Supporting Lower Bills and Weatherization is in Sync with Austin’s Progressive Values

Guest Post – from Cyrus Reed and Dave Cortez of the Sierra Club

In a city as expensive and economically segregated as Austin, an increase or decrease in your utility bill can make all the difference. It can force choices between medicine and groceries versus paying your bill. Or if you’re like us, it can be something you barely notice because you have the means to pay your bills every month.

In response to calls from our national board leaders and environmental justice leaders like Dr. Robert Bullard and Van Jones, the Sierra Club team in Austin is making big shifts in how we advocate for progressive policies. We’re changing how we work to prioritize the voices, concerns, and ideas of working class and marginalized communities concerned about pollution, poverty, and high bills.

For months, residents struggling to stay in their homes have told us they would like to receive upgraded insulation, windows, weather stripping, and hvac systems. We’ve conducted community forums alongside low-income residents to gather ideas about how programs like weatherization and the Customer Assistance Program could be improved. And with the ongoing debate about the City of Austin’s budget for 2016, we’ve worked together to push hard for the demands we’ve heard on the streets: more weatherization, better programs.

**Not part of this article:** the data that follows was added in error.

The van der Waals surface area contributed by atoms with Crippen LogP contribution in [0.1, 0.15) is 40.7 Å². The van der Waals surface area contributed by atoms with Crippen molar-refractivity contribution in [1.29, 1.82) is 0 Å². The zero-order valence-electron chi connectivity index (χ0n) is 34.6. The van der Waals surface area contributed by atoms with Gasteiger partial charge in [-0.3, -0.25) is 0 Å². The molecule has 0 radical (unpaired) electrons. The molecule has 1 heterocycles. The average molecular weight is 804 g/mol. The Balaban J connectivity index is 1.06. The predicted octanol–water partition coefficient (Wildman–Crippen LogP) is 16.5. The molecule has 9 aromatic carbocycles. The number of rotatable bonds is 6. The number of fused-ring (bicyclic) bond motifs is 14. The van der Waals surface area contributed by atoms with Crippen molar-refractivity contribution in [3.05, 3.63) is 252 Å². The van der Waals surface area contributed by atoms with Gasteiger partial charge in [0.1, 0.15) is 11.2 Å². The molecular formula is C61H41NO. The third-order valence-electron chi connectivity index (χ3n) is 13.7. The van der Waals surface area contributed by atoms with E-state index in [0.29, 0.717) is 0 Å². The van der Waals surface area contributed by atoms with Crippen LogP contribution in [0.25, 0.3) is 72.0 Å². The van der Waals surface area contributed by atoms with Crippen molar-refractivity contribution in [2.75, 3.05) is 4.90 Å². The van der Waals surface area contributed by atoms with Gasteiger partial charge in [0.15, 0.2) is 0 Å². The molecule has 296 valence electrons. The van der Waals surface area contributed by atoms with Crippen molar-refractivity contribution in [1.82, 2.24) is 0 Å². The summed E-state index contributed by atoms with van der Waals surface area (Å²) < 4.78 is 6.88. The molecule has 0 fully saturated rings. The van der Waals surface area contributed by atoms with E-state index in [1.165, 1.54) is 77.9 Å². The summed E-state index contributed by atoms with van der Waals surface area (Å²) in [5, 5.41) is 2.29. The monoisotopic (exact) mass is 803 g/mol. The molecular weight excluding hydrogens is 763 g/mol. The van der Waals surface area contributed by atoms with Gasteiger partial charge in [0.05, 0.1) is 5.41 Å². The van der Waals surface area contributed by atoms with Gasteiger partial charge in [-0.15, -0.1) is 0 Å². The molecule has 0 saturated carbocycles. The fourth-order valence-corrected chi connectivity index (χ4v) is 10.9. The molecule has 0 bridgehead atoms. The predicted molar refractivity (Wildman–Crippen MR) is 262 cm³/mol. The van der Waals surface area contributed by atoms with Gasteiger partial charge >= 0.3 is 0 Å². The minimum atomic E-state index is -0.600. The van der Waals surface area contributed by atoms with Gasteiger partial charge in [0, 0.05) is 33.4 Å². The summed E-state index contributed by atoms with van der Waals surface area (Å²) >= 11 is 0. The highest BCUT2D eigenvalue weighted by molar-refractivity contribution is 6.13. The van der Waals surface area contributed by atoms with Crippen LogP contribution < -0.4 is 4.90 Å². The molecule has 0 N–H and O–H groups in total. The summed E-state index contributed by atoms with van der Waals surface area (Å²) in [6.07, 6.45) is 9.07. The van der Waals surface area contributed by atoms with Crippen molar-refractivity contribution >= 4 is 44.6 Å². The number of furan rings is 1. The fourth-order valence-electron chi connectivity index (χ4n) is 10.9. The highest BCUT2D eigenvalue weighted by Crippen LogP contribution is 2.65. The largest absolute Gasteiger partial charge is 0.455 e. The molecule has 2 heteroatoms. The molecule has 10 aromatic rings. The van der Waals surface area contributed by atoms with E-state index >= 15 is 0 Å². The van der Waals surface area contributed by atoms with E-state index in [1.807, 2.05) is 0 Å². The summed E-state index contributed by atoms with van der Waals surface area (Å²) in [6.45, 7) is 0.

Austin Energy, through its ratepayers, supports a variety of programs designed generally to reduce overall and peak energy use. Supported mainly through the Energy Efficiency Service Fee that is assessed on most customers based on their energy use, the fund generates between $35 and $40 million per year. It includes commercial rebate programs, multifamily rebate programs for the building owners, greenbuilding programs, demand response programs to shift peak use, solar rebates and incentives, and one specific program designed to help low-income residents known as “free” weatherization.

All the programs provide some benefit to all ratepayers since they reduce energy use, prevent the need to run dirty power plants, reduce stress on transmission lines, and help meet Austin Energy’s peak demand reduction goal of reducing at least 900 MWs of load between 2007 and 2025, and achieving 200 MWs of local solar generation. These are shared goals of the community and the utility that have been approved by council.

Out of all these programs, it is the low-income weatherization program that has often received the most focus and most criticism. Why? It has become increasingly expensive.  Austin Energy was spending roughly $1300 per home and weatherized about 8,800 homes between 1996 and 2009. With the availability of free federal money through the American Repair and Recovery Act (Stimulus act), the measures – including HVAC replacement, refrigerators and home repair – and the costs per home more than tripled, and roughly $4300 was spent per home with about 800 homes weatherized per year.